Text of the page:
1993 Toyota 4Runner Something in engine making it run rich

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Engine Performance problem
1993 Toyota 4Runner 6 cyl Four Wheel Drive Automatic 260000 miles

I've had just about everything that can be repaired, replaced, or rebuilt done to this 4Runner. It ran great the first 5 years I owned it, but has had major gremlins the last 5 years. I had the engine totally rebuilt last year, to the tune of $4000+ because an engine rebuild place in SoCal rebuilt it wrong (also to the tune of $4000+ by the time they had nickleled and dimed me for everything they could think of). It was running great after the last rebuild. I also had a new muffler and pipe installed. So what's the problem? The catalytic converter (3 yrs old) committed suicide, blew a hole out of its side. Pieces of the Cat wound up in the (1 yr old) muffler, so I just had those replaced at a custom exhaust shop. The owner informed me that something in the engine is making it run rich, so it's gumming up the works and it'll destroy the Cat sooner or later. Unfortunately, the car is so old there's no way to scan it for codes. I called a local import mechanic who told me to not even bother bringing it to him unless I had $500 as the problem could be caused by any of 5 different things and he'd have to replace all of them to figure out what was causing the engine to run rich. GAH! Needless to say, I'm not made of money. My question: What would be the most likely culprit? The O2 sensor was replaced a couple of years ago (unless the creeps in SoCal charged me for it and didn't replace it). Where should I start? I hate to put any more money into the car, but I also don't want to ruin the engine after paying that much to have it rebuilt. Do I just have to bite the bullet and scrape $500 together for the expert to figure it out? Thanks for any suggestions and help you can offer!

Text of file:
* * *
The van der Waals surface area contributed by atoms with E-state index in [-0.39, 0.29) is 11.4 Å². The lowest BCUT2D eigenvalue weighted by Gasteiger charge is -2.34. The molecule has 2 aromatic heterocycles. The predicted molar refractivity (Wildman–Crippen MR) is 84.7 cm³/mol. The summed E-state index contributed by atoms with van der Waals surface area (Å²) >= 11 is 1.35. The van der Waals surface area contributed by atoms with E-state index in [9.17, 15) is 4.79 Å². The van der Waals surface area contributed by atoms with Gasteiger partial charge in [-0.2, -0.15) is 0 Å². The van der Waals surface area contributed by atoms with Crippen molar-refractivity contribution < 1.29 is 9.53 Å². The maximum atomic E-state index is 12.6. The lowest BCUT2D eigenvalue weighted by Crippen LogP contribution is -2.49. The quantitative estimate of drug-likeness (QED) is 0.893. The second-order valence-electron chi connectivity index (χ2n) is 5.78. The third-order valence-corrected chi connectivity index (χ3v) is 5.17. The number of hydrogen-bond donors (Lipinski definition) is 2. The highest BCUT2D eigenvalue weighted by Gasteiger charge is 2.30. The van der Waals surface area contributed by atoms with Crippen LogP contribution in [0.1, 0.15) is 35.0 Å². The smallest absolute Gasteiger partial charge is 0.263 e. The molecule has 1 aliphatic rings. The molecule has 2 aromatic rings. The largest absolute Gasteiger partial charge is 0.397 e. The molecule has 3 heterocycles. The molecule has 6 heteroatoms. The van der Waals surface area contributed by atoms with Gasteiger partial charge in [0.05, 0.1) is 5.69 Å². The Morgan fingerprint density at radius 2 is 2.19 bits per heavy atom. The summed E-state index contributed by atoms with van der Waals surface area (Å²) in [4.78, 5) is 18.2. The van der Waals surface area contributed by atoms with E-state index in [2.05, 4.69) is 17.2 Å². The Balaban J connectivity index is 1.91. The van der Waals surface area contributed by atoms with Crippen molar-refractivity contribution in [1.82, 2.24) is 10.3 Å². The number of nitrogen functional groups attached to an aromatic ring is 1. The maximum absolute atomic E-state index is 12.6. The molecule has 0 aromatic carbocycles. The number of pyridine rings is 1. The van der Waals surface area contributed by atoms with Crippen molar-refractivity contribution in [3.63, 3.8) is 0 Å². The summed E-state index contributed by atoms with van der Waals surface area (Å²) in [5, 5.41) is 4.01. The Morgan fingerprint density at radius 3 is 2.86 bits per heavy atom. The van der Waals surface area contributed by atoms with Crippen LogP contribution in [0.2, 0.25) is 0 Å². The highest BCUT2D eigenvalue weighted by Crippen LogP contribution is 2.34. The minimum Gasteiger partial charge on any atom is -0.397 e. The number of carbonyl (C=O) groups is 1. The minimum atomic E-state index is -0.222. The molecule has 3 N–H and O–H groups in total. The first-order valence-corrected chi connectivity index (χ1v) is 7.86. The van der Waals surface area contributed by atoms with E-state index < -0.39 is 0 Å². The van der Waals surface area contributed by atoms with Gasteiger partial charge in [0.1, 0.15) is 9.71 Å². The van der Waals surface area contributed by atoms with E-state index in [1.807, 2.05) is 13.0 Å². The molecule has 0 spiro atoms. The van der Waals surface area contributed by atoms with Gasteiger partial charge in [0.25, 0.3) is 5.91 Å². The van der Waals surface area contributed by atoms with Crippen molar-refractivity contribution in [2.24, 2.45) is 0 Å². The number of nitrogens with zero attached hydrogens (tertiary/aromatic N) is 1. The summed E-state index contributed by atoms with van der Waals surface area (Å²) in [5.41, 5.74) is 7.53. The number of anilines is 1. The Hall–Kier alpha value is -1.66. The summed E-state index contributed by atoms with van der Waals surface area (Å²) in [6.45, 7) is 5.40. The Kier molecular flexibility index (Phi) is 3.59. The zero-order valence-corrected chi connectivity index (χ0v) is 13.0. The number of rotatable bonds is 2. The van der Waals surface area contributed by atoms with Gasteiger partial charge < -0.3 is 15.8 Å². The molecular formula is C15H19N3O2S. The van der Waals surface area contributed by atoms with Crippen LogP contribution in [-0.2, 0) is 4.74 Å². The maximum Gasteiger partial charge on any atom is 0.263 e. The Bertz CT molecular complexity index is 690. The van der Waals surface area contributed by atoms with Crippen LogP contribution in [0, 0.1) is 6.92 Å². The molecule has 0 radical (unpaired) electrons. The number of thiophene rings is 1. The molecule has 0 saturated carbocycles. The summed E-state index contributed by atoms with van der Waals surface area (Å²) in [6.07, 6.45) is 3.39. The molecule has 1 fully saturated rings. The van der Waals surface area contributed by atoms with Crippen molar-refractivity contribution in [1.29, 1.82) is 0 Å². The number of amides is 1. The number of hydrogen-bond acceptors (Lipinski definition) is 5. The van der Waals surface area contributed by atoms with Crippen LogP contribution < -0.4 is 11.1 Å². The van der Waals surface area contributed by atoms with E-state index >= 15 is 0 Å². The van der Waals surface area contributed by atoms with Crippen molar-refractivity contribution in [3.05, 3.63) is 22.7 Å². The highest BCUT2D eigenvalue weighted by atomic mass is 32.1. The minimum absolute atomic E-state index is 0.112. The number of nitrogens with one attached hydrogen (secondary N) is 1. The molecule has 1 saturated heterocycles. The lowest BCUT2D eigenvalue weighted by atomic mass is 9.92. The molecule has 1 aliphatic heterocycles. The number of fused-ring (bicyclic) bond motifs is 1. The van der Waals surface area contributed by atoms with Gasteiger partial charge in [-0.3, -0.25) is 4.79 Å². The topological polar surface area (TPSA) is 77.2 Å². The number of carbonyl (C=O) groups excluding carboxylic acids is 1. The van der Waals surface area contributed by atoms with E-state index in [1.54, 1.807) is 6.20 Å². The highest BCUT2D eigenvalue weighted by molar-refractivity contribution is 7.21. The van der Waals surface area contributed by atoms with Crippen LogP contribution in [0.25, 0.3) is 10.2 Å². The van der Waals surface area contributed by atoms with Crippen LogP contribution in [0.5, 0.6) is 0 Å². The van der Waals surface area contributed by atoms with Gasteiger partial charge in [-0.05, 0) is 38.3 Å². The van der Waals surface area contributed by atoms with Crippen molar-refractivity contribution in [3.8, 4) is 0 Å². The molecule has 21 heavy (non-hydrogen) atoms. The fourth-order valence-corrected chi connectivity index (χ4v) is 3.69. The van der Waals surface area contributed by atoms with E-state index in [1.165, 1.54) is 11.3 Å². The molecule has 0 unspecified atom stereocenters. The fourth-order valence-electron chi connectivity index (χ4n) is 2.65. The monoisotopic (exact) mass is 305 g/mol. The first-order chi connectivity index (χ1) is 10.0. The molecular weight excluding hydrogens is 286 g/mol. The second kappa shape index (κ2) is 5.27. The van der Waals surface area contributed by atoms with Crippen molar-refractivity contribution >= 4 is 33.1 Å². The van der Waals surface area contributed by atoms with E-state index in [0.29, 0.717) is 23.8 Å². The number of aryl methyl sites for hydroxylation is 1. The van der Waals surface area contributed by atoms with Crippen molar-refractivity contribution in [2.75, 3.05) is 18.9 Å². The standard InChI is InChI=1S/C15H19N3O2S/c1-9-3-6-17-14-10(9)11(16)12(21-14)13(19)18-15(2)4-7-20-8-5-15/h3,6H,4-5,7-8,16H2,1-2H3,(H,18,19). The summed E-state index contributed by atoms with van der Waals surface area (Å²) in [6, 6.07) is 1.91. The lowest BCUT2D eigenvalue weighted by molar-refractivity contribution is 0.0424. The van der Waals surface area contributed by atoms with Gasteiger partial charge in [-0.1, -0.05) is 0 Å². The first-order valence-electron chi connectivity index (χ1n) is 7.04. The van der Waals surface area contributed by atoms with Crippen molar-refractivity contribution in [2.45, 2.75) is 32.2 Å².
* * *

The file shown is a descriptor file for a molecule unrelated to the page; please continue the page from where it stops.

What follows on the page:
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Thursday, September 30th, 2010 AT 3:55 PM

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Hi Serenit, Welcome to 2carpros and TY for the donation

Probable causes of an engine running rich are as follows: Lets look into these possibilites

1. Excessive fuel pressure can be cause by restricted fuel return line or defective fuel pressure regulator.
2. Defective Oxygen Sensors.
3. Leaking injectors and fuel pressure regulator.
4. Coolant temperature sensor out of calibration.
5. Restricted air intake system.

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Thursday, September 30th, 2010 AT 6:13 PM

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